Sebastiao Salgado at the Natural History Museum

24/08/2013This entry was posted in Travel News and tagged , on by .

With its dinosaur skeletons and spectacular collection of stuffed birds, creepy-crawlies, mineral rocks and other earthly phenomena, London’s Natural History Museum is always worth a visit. But never more than between now and September 8, when the spectacular photographs of Sebastiao Salgado will make their exit after proving the dark-horse hit art exhbit of summer 2013.

Salgado is world-renowned for documenting the disconnect between displaced, often alienated communities and fast-disappearing traditional ways of life, but in Genesis, he turns his attention to the remaining wild inhabitants and primeval splendours of the natural world. Icebergs, rivers, rare long-horn cattles, albatross and chinstrap penguins are the stars of this particular show.
The work on display in rooms arranged by geographical particularity is the result of Salgado’s eight years of travel around those few corners of the globe which can still be considered pristine and unspoiled. He was inspired to record these virgin landscapes by the destructon of the Brazilian rainforest he grew up in, a landscape which has come close to extinction in the name of development. However, Salgado and his wife Leila, who curated the exhbition, have tried to stop the rot at least on their own doorstep by replanting the family farm he inherited with two million trees.

10-4-7501 Since elephants are hunted by poachers in Zambia, they are scared of humans and vehicles. Alarmed when they see an approaching car, they usually run quickly into the bush.  Kafue National Park. Zambia. July and August 2010.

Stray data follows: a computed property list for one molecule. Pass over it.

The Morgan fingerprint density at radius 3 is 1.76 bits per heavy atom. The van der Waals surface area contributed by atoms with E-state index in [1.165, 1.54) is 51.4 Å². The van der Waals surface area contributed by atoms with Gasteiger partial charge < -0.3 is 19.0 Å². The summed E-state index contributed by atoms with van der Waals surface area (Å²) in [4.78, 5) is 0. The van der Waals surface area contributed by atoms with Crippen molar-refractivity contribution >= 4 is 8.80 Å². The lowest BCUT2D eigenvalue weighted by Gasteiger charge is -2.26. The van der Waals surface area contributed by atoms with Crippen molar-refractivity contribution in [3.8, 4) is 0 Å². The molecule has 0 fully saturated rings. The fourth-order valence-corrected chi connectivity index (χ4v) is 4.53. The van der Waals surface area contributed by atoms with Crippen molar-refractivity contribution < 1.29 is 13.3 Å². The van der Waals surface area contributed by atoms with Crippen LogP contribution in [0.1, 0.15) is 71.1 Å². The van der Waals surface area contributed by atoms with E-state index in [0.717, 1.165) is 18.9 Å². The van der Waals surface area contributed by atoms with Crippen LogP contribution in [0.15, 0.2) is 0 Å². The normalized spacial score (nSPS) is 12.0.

This exhibition is full of astonishingly patterned landscapes and scary-looking indigenous people, many of whose lips have been stretched out with plates or who are wearing fierce war paint which screams: “Don’t come close”. But it’s the animals and birds which really engage the viewer – elephants loping through dappled sunlight, albatrosses canoodling in nests between their long-haul flights, chinstrap penguins lining steep ravines and occasionally caught mid-flight as they belly-flop into the water.
Children should be encouraged to see these entrancing images at a time when parents can still say hand on heart that they were taken in wildernesses which have not yet fallen to the developer’s demolition ball. Allow a full hour to get round the exhbit – and at least another 60 or 90 minutes to enjoy the best of what the NHM has to offer.

National History Museum

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